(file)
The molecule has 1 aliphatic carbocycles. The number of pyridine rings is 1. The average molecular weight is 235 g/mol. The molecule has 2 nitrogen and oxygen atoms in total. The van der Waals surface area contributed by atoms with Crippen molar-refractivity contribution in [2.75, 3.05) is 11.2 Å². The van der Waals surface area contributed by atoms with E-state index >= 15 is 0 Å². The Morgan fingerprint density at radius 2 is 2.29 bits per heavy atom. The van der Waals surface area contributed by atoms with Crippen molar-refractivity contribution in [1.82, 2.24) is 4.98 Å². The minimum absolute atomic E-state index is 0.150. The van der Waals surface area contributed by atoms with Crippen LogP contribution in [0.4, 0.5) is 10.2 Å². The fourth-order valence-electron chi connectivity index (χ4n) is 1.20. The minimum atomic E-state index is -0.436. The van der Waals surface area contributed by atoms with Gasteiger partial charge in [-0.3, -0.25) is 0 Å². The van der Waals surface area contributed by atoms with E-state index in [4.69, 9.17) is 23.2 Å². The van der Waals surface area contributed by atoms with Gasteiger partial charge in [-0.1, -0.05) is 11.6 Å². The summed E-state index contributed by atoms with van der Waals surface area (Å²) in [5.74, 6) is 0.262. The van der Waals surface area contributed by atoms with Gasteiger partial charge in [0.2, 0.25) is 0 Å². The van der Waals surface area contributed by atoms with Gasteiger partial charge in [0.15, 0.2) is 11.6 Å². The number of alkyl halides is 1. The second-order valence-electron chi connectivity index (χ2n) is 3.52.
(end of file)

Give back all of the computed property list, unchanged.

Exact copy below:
The molecule has 1 aliphatic carbocycles. The number of pyridine rings is 1. The average molecular weight is 235 g/mol. The molecule has 2 nitrogen and oxygen atoms in total. The van der Waals surface area contributed by atoms with Crippen molar-refractivity contribution in [2.75, 3.05) is 11.2 Å². The van der Waals surface area contributed by atoms with E-state index >= 15 is 0 Å². The Morgan fingerprint density at radius 2 is 2.29 bits per heavy atom. The van der Waals surface area contributed by atoms with Crippen molar-refractivity contribution in [1.82, 2.24) is 4.98 Å². The minimum absolute atomic E-state index is 0.150. The van der Waals surface area contributed by atoms with Crippen LogP contribution in [0.4, 0.5) is 10.2 Å². The fourth-order valence-electron chi connectivity index (χ4n) is 1.20. The minimum atomic E-state index is -0.436. The van der Waals surface area contributed by atoms with Gasteiger partial charge in [-0.3, -0.25) is 0 Å². The van der Waals surface area contributed by atoms with E-state index in [4.69, 9.17) is 23.2 Å². The van der Waals surface area contributed by atoms with Gasteiger partial charge in [-0.1, -0.05) is 11.6 Å². The summed E-state index contributed by atoms with van der Waals surface area (Å²) in [5.74, 6) is 0.262. The van der Waals surface area contributed by atoms with Gasteiger partial charge in [0.2, 0.25) is 0 Å². The van der Waals surface area contributed by atoms with Gasteiger partial charge in [0.15, 0.2) is 11.6 Å². The number of alkyl halides is 1. The second-order valence-electron chi connectivity index (χ2n) is 3.52.